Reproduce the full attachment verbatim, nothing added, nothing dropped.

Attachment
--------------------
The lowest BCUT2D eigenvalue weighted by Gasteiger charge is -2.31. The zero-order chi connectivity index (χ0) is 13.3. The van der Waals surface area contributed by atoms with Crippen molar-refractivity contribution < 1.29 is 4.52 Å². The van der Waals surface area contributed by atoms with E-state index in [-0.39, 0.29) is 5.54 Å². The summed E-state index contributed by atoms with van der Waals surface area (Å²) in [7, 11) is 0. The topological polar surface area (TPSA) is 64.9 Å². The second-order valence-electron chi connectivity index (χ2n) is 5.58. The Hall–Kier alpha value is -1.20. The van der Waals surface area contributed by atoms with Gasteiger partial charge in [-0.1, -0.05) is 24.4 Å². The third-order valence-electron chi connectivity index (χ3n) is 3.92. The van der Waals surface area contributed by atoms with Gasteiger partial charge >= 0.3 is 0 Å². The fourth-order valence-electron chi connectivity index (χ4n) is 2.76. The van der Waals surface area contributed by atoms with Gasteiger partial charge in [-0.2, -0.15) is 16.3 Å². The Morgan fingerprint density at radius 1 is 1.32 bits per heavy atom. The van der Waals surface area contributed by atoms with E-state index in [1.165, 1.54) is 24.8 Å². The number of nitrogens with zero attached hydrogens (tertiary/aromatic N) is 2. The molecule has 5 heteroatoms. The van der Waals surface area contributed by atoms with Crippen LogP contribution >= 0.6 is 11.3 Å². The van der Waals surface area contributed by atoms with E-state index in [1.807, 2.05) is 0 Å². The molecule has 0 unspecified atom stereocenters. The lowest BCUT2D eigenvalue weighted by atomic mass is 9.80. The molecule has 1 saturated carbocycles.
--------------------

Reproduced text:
The lowest BCUT2D eigenvalue weighted by Gasteiger charge is -2.31. The zero-order chi connectivity index (χ0) is 13.3. The van der Waals surface area contributed by atoms with Crippen molar-refractivity contribution < 1.29 is 4.52 Å². The van der Waals surface area contributed by atoms with E-state index in [-0.39, 0.29) is 5.54 Å². The summed E-state index contributed by atoms with van der Waals surface area (Å²) in [7, 11) is 0. The topological polar surface area (TPSA) is 64.9 Å². The second-order valence-electron chi connectivity index (χ2n) is 5.58. The Hall–Kier alpha value is -1.20. The van der Waals surface area contributed by atoms with Gasteiger partial charge in [-0.1, -0.05) is 24.4 Å². The third-order valence-electron chi connectivity index (χ3n) is 3.92. The van der Waals surface area contributed by atoms with Gasteiger partial charge >= 0.3 is 0 Å². The fourth-order valence-electron chi connectivity index (χ4n) is 2.76. The van der Waals surface area contributed by atoms with Gasteiger partial charge in [-0.2, -0.15) is 16.3 Å². The Morgan fingerprint density at radius 1 is 1.32 bits per heavy atom. The van der Waals surface area contributed by atoms with E-state index in [1.165, 1.54) is 24.8 Å². The number of nitrogens with zero attached hydrogens (tertiary/aromatic N) is 2. The molecule has 5 heteroatoms. The van der Waals surface area contributed by atoms with Crippen LogP contribution >= 0.6 is 11.3 Å². The van der Waals surface area contributed by atoms with E-state index in [1.807, 2.05) is 0 Å². The molecule has 0 unspecified atom stereocenters. The lowest BCUT2D eigenvalue weighted by atomic mass is 9.80. The molecule has 1 saturated carbocycles.